Signing Exchange E-Mail on the iPhone 7 / 6 / 5 or iPad

Quick walkthrough for setting up signed outgoing e-mails on the iPhone / iPad

Scenario: You have a free E-Mail signing certificate such as the one from Comodo, you’ve set it up on your desktop/laptop e-mail, but you also send a lot of mail from your iPhone / iPad too.

There are two steps to getting signed mail working on the iPhone.

Step 1: Install your certificate and Private Key onto the iPhone using the ‘Apple Configurator version 2’.

Download the ‘apple configurator 2’ from the App Store onto your mac.
(This is a tool from apple that lets you create profiles and roll-out changes such as certificates to your iPhones/iPads/AppleTV’s.

Open it.

Goto File > new profile.

A new profile window appears, In the general tab, give the profile a name as below:

screen-shot-2016-11-03-at-03-28-16

Then, go into your mac key store (The app is called ‘keychain access’). Goto certificates, you should find your imported Comodo cert listed with your e-mail address as the title as below:

screen-shot-2016-11-03-at-03-29-23

Right click your mail certificate and chose export.

This will export your Certificate and Private key into one ‘.p12. file. You’ll be prompted to protect the exported certificate with a new password. (Don’t leave it blank. You’ll only need the password once in about a minutes time, so may as well make it strong!).

screen-shot-2016-11-03-at-03-29-51

screen-shot-2016-11-03-at-03-30-14

Now you should have a ‘.p12’ file in your documents. Yes? Good.

Back to the Apple Configurator Profile screen.. Click on the ‘Certificates’ section on the Left and click the ‘Configure’ Button. You will be prompted to add a certificate, use the finder window that appears to find and select your new .P12 file.

screen-shot-2016-11-03-at-03-32-09

You will then need to give the Profile the password you just used for the P12 export. Type it in the ‘password:’ field, you’ll know if it’s right as the window will change from showing this:

screen-shot-2016-11-03-at-03-32-25

To this:

screen-shot-2016-11-03-at-03-32-36

Thats it! We can now save this profile and add it to our iPhone/iPad.

Save it by clicking the title at the top of the profile window and give it a name. Mine saved in my iCloud drive, this is fine.

screen-shot-2016-11-03-at-03-32-56

Now, plug your phone into your Mac via USB. It will appear in the ‘Apple Configurator 2’ Main window.

screen-shot-2016-11-03-at-03-35-13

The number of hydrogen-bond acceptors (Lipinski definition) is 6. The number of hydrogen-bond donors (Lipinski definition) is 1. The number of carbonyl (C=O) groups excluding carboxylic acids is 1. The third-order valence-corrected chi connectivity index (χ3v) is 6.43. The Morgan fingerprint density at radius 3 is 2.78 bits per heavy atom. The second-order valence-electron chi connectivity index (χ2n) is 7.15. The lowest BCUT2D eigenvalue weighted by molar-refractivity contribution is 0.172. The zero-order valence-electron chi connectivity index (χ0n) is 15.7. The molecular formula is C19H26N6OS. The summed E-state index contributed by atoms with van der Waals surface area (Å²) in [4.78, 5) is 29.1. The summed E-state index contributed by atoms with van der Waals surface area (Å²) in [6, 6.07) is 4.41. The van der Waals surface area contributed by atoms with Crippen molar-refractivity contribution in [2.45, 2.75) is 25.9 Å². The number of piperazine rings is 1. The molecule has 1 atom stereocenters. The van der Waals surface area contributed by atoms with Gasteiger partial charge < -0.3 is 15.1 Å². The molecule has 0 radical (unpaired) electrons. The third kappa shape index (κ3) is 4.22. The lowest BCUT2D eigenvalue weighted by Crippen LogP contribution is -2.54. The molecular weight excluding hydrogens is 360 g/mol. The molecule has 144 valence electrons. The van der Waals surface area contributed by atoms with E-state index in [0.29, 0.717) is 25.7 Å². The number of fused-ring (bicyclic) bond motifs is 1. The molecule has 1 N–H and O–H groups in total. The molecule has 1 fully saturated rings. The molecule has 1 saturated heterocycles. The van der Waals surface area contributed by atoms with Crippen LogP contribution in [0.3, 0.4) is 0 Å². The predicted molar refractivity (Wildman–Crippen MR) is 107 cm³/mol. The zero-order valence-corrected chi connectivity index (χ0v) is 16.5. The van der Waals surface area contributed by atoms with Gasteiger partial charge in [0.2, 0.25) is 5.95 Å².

Right click it, chose Add > Profile. Then select our new .mobileconfig file we’ve just saved.

 

screen-shot-2016-11-03-at-03-35-31

screen-shot-2016-11-03-at-03-35-46

Then, follow the instructions on the Mac and on your iPhone to install the certificate.. The iPhone will need your iPhone password and warn you the ‘Profile is unsigned’. This is fine.

Once done, you can unplug your phone from your Mac, you’re ready for step 2…

Step 2: Turn S/MIME E-Mail signing on within your iPhone settings and select the certificate you just uploaded.

This is the easy bit.

On your phone. Go into settings > Mail.

Chose ‘Accounts’, then select the account the certificate is for (Mine is my Exchange account).

Then, select the ‘Account your@email.com’ line at the top of the screen to drill into that accounts’ settings…

img_3145

From here, Click ‘Advanced Settings’.

Finally, in Advanced settings, turn ‘SMIME’ to on. Then click on the new option ‘Sign’.

img_3146

Turn the sign setting on, you’ll be asked to chose a certificate. The one from the profile we uploaded should be listed for you to select, as below:

img_3147

Thats it, your e-mails should now be sent signed!

Matt

Google Nexus 4 Smartphone

I was going to write about the new Nexus 4 i’ve finally managed to get my hands on, and why, after many years of my mobile phones all having names beginning with ‘i’, I’m actually finding this new android device hard to fault…

But this guy pretty much 100% summaries my thoughts for me, right down to why previous attempts for me running android have failed.. and therefore saves me the trouble! Worth a read, whichever side of the fence you are on!

http://gizmodo.com/5973073/an-iphone-lovers-confession-i-switched-to-the-nexus-4-completely